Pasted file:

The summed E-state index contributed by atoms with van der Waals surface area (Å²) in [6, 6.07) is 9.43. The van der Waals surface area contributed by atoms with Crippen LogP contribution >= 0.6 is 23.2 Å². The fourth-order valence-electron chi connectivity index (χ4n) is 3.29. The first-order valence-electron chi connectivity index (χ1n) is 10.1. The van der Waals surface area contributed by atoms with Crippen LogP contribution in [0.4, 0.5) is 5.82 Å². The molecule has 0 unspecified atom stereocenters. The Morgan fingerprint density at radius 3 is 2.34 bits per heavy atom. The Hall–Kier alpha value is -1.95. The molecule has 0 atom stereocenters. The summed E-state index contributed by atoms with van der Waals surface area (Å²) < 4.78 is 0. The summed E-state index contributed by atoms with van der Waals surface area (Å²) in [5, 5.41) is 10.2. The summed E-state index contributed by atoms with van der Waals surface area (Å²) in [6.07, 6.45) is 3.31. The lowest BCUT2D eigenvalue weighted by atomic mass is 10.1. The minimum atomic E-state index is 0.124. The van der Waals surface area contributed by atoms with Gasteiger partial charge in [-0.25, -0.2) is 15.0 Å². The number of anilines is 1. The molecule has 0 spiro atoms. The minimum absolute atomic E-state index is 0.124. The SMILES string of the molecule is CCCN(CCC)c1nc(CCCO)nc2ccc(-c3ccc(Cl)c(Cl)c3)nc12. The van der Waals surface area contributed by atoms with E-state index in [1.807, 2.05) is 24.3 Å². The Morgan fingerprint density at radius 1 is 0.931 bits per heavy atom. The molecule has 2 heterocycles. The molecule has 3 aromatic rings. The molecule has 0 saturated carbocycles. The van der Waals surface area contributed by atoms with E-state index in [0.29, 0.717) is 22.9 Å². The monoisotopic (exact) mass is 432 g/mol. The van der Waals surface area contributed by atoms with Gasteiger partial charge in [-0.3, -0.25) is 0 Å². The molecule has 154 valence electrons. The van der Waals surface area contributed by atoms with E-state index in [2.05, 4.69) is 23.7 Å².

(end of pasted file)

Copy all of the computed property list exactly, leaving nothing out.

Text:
The summed E-state index contributed by atoms with van der Waals surface area (Å²) in [6, 6.07) is 9.43. The van der Waals surface area contributed by atoms with Crippen LogP contribution >= 0.6 is 23.2 Å². The fourth-order valence-electron chi connectivity index (χ4n) is 3.29. The first-order valence-electron chi connectivity index (χ1n) is 10.1. The van der Waals surface area contributed by atoms with Crippen LogP contribution in [0.4, 0.5) is 5.82 Å². The molecule has 0 unspecified atom stereocenters. The Morgan fingerprint density at radius 3 is 2.34 bits per heavy atom. The Hall–Kier alpha value is -1.95. The molecule has 0 atom stereocenters. The summed E-state index contributed by atoms with van der Waals surface area (Å²) < 4.78 is 0. The summed E-state index contributed by atoms with van der Waals surface area (Å²) in [5, 5.41) is 10.2. The summed E-state index contributed by atoms with van der Waals surface area (Å²) in [6.07, 6.45) is 3.31. The lowest BCUT2D eigenvalue weighted by atomic mass is 10.1. The minimum atomic E-state index is 0.124. The van der Waals surface area contributed by atoms with Gasteiger partial charge in [-0.25, -0.2) is 15.0 Å². The number of anilines is 1. The molecule has 0 spiro atoms. The minimum absolute atomic E-state index is 0.124. The SMILES string of the molecule is CCCN(CCC)c1nc(CCCO)nc2ccc(-c3ccc(Cl)c(Cl)c3)nc12. The van der Waals surface area contributed by atoms with E-state index in [1.807, 2.05) is 24.3 Å². The Morgan fingerprint density at radius 1 is 0.931 bits per heavy atom. The molecule has 2 heterocycles. The molecule has 3 aromatic rings. The molecule has 0 saturated carbocycles. The van der Waals surface area contributed by atoms with E-state index in [0.29, 0.717) is 22.9 Å². The monoisotopic (exact) mass is 432 g/mol. The van der Waals surface area contributed by atoms with Gasteiger partial charge in [-0.3, -0.25) is 0 Å². The molecule has 154 valence electrons. The van der Waals surface area contributed by atoms with E-state index in [2.05, 4.69) is 23.7 Å².